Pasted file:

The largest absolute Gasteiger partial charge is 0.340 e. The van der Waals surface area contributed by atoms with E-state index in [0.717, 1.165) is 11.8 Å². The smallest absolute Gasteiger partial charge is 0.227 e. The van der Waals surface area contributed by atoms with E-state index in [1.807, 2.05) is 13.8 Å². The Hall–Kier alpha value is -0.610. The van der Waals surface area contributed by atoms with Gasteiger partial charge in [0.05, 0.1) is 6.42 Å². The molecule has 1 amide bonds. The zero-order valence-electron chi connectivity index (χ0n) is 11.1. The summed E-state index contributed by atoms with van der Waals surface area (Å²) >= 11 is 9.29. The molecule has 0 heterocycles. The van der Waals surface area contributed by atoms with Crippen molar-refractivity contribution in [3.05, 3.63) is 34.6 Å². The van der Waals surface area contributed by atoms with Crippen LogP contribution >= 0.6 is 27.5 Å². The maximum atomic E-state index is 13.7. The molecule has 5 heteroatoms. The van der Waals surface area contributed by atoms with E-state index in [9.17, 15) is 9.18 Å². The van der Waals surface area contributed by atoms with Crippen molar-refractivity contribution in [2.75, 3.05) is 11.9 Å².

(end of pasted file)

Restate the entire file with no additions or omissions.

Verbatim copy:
The largest absolute Gasteiger partial charge is 0.340 e. The van der Waals surface area contributed by atoms with E-state index in [0.717, 1.165) is 11.8 Å². The smallest absolute Gasteiger partial charge is 0.227 e. The van der Waals surface area contributed by atoms with E-state index in [1.807, 2.05) is 13.8 Å². The Hall–Kier alpha value is -0.610. The van der Waals surface area contributed by atoms with Gasteiger partial charge in [0.05, 0.1) is 6.42 Å². The molecule has 1 amide bonds. The zero-order valence-electron chi connectivity index (χ0n) is 11.1. The summed E-state index contributed by atoms with van der Waals surface area (Å²) >= 11 is 9.29. The molecule has 0 heterocycles. The van der Waals surface area contributed by atoms with Crippen molar-refractivity contribution in [3.05, 3.63) is 34.6 Å². The van der Waals surface area contributed by atoms with Crippen LogP contribution >= 0.6 is 27.5 Å². The maximum atomic E-state index is 13.7. The molecule has 5 heteroatoms. The van der Waals surface area contributed by atoms with E-state index in [9.17, 15) is 9.18 Å². The van der Waals surface area contributed by atoms with Crippen molar-refractivity contribution in [2.75, 3.05) is 11.9 Å².